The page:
Interview Highlights: Jeff Koons on Charlie Rose
After more than 30 years in the art world, when mentioned, the name of Jeff Koons still makes controversy and headlines. What is it about him that makes people so fascinated that even Charlie Rose decided to dedicate the whole episode to him (by contrast, Richard Serra got only 30 minutes)? The two talked about, as Rose emphasised ‘Koons having a moment’, his current ‘Retrospective’ at the Whitney Museum, and his take on the art he makes, as well as his attitude towards his critics. ‘I’ve been doing exactly what I’ve been wanting to do and it makes me feel even more ambitious. I still wanna do more. I want to exercise the freedom that we have for the gesture. The things you really wanna do are the hardest things.’
Best Work Is Yet To Come
Even though he is one of the, if not the most talked about artist in the world right now, Koons doesn’t see his artwork being at the zenith, he still sees in it a space to build, grow and develop. He likes to be surrounded by art all the time, but not his own: ‘I tend to live with art of other artists. I think Picasso gave himself the most amount of freedom when he was nearly 90 years of age. His works are so layered, accomplished, with so much energy, the energy of a 24 year old, but with all the wisdom, and the knowledge, and the vast amount of human information are in those late works’.
The retrospective of his work at Whitney made Koons retrospect his own life and the journey he took that eventually brought him where he is today: ‘It all started by me not having any idea of what the fine arts are. Art was presented to me as a tool – to draw, to replicate something, and when I was really young I drew something and my parents came up to me and kind of padded me on the back and that gave me a sense of self. But it wasn’t until I got to college that I had any understanding that art is something that connects you so effortlessly to your community, to your society and that you can deal with sociology and philosophy… The work at Whitney is trying to have a discourse, a wide variety area of human disciplines.’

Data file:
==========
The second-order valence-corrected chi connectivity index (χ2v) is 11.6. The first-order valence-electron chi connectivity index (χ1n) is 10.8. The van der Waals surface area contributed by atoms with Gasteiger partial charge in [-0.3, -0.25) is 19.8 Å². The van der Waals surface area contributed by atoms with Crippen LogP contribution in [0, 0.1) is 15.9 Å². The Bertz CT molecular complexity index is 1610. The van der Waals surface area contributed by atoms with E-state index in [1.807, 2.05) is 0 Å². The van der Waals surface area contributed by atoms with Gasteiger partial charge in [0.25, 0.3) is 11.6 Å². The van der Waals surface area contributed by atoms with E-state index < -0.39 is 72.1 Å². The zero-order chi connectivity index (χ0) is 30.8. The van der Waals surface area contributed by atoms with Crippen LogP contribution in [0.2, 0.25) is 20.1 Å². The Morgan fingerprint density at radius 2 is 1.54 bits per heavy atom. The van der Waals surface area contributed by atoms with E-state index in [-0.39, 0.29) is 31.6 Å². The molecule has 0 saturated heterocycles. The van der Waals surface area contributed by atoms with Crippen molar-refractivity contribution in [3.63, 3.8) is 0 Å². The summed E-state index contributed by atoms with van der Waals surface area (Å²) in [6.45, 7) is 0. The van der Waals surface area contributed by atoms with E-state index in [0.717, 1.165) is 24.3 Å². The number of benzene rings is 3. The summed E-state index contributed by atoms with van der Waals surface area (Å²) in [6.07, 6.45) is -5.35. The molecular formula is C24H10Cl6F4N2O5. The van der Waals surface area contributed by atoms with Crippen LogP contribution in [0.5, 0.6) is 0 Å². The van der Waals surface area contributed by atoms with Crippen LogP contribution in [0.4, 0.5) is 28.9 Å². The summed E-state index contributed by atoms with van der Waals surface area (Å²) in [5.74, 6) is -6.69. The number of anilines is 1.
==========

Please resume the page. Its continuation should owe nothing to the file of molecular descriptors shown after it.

Back To the Roots
After having numerous exhibitions in Europe, Koons thought this is the right time to exhibit at Whitney – he got the whole space just for him and, as he says, it was a great chance to bring everything together, in his home town, where he’s on the ground as an artist. Some of the works exhibited were finished just days before the show, like ‘Liberty Bell’, but ‘this is all natural’. Koons remembered his first days at college, not knowing any of the big artists, and thinking how this affected his art: ‘When we went inside the Baltimore Museum, I looked at the paintings and didn’t recognize them. And I think I survived that moment, a lot of people were destroyed by that, and so I always felt that I wanted to do work that people would not feel they had to bring anything to the table other than who they are up to that moment, that they’re perfect. Art is about them, it’s about their possibility, and to empower people.’
On the Critics
Looking back on his critics, Koons admits that their opinions are important. However, he seems fully aware of the fact that you can’t please everyone: ‘I’m trying not to lose anyone, and I’m trying as a human being with the best of my abilities to make the best work I can, and to try to bring about something positive and informing to my life and to community. As a human being, as an artist, I try to be honest, I try to make my works about the things I respond to. I know my moral intentions are sound’.